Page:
• TO CLEAN FEATHERS — Take for every gallon of clear water one pound of fresh-made quicklime; mix them well together, and let it stand twenty-four hours, then pour off the clear liquid. Put the feathers into a tub, and pour over them enough lime-water to thoroughly cover them. Stir them round and round, briskly and rapidly, for a few minutes, and leave them to soak for three days. Then remove them from the lime-water, and thoroughly rinse in clean water, and spread them to dry. They will dry better where a drought of air can reach them; and should be spread very thinly, and frequently moved, until they are quite dry. This plan may be used, either for new feathers or for such as have become heavy or impure by age or use.
  • TO CLEAN DECANTERS — Cut some raw potatoes in pieces, put them in the bottle with a little cold water, rinse them, and they will look very clean.
  • TO RENOVATE BLACK SILK — Slice some uncooked potatoes, pour boiling water on them; when cold, sponge the right side of the silk with it, and iron on the wrong.
  • TO CLEAN CARPETS — After all the dust is taken out, tack your carpets down to the floor. Then mix half a pint of bullock’s gall with two gallons of soft water; scrub it well with soap and this gall-mixture; let it remain till dry, it will then look like new. Be careful your brush be not too hard.
  • STRAW MATTING — Straw matting should be cleaned with a large coarse cloth dipped in salt and water, and carefully wiped dry. The salt prevents the matting from turning yellow.
Godey’s Lady’s Book— Louis Antoine Godey began publishing Godey’s Lady’s Book in 1830. He designed his monthly magazine specifically to attract the growing audience of literate American women. The magazine was intended to entertain, inform, and educate the women of America.


Capture-New-Orleans-OG

The Capture of New Orleans

The Civil War Collection Part I: A Newspaper Perspective contains major articles gleaned from over 2,500 issues of The New York Herald, The Charleston Mercury and the Richmond Enquirer, published between November 1, 1860 and April 15, 1865.  Since all major events are described in detail by both Union and Confederate newspapers, opposing perspectives are readily available for comparative evaluations.

This news item appeared in the The New York Herald on May 1, 1862.

The Capture of New Orleans – Its Effect Upon the Present War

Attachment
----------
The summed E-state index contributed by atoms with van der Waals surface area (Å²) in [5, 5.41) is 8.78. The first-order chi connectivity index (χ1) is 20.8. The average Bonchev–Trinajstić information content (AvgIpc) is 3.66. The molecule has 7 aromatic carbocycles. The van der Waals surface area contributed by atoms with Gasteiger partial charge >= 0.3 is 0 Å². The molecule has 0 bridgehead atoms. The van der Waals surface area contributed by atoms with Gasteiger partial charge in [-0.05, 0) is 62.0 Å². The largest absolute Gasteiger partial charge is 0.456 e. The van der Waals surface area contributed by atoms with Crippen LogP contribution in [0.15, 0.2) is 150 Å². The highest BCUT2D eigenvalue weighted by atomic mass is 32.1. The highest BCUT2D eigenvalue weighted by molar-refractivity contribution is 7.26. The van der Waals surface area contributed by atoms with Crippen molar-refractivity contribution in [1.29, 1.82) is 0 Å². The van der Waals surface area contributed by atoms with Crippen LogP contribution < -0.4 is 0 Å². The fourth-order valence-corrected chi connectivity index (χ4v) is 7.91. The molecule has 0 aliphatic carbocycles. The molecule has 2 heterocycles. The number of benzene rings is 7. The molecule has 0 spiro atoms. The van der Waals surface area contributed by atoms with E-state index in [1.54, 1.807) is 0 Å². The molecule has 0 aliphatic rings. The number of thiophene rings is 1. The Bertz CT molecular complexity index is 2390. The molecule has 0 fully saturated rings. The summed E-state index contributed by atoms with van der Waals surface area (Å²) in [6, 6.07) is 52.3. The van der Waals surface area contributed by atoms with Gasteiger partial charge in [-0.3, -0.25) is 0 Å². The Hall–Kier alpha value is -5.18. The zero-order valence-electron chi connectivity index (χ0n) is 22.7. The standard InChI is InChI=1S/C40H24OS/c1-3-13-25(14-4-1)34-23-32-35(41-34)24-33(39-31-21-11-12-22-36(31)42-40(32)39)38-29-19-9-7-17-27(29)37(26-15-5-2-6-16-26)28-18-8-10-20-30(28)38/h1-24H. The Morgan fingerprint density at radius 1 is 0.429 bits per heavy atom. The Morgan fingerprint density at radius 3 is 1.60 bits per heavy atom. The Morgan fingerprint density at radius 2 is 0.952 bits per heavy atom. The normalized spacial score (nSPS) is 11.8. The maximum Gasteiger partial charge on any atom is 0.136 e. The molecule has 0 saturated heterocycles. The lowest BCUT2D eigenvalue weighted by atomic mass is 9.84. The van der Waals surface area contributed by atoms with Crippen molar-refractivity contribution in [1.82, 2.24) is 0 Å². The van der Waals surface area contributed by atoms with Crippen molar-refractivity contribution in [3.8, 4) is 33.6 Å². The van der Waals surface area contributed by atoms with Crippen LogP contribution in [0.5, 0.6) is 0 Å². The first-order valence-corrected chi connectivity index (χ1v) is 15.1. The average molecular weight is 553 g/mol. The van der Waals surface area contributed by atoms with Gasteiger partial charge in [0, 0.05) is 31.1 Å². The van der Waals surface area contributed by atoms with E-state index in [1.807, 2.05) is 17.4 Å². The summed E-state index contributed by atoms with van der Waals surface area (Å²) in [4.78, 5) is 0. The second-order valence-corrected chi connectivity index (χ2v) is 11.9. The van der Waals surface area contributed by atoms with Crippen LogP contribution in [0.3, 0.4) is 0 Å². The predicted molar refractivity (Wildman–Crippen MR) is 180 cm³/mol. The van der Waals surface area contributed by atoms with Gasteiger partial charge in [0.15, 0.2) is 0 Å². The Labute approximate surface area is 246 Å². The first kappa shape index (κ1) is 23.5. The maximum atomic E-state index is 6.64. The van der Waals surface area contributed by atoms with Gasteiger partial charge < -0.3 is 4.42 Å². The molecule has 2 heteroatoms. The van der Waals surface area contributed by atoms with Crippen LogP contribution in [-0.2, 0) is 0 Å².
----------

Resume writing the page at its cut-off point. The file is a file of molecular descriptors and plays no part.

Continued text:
The New York Herald - May 1, 1862

The New York Herald – May 1, 1862

The earlier accounts of the capture of the city of New Orleans were subject to grave doubt and speculation in Wall street, and stock operations were consequently very carefully carried on. The subsequent despatches have, however, so fully confirmed the fact that all the doubts of the Wall street men have vanished into thin air, and now they are among the staunchest believers in the return of the Crescent City to its old allegiance. The financiers have given the most practical proof of their belief by the rapid upward movement of stocks – the unfailing indicator of public confidence – which have ascended from ninety-three some days ago to nine-eight, at which point they now stand. This is the most decisive evidence that can be given of the satisfaction with which the cheering news is now received. Public confidence was never stronger in the final success of our arms, and the loss of New Orleans to the rebels is regarded as one of a fatal and concluding blow.

We are now only awaiting the full details of this most important victory, which will doubtless reach us in a very short time. As yet we have had no tidings of General Butler, who, nevertheless, must be somewhere in the neighborhood. At the proper time the people will hear from him. The great feat of the capture of the city seems to have been accomplished by Commodore Farragut, one of the most distinguished and accomplished naval officers of the United States. It is seldom that the annals of naval warfare record so brilliant and successful an exploit, conducted under circumstances of the greatest disadvantage, but resulting in honor and glory to the brave men who participated in it.

Part I of our Civil War collection, A Newspaper Perspective, contains articles gleaned from over 2,500 issues of The New York Herald, The Charleston Mercury and the Richmond Enquirer, published between November 1, 1860 and April 15, 1865.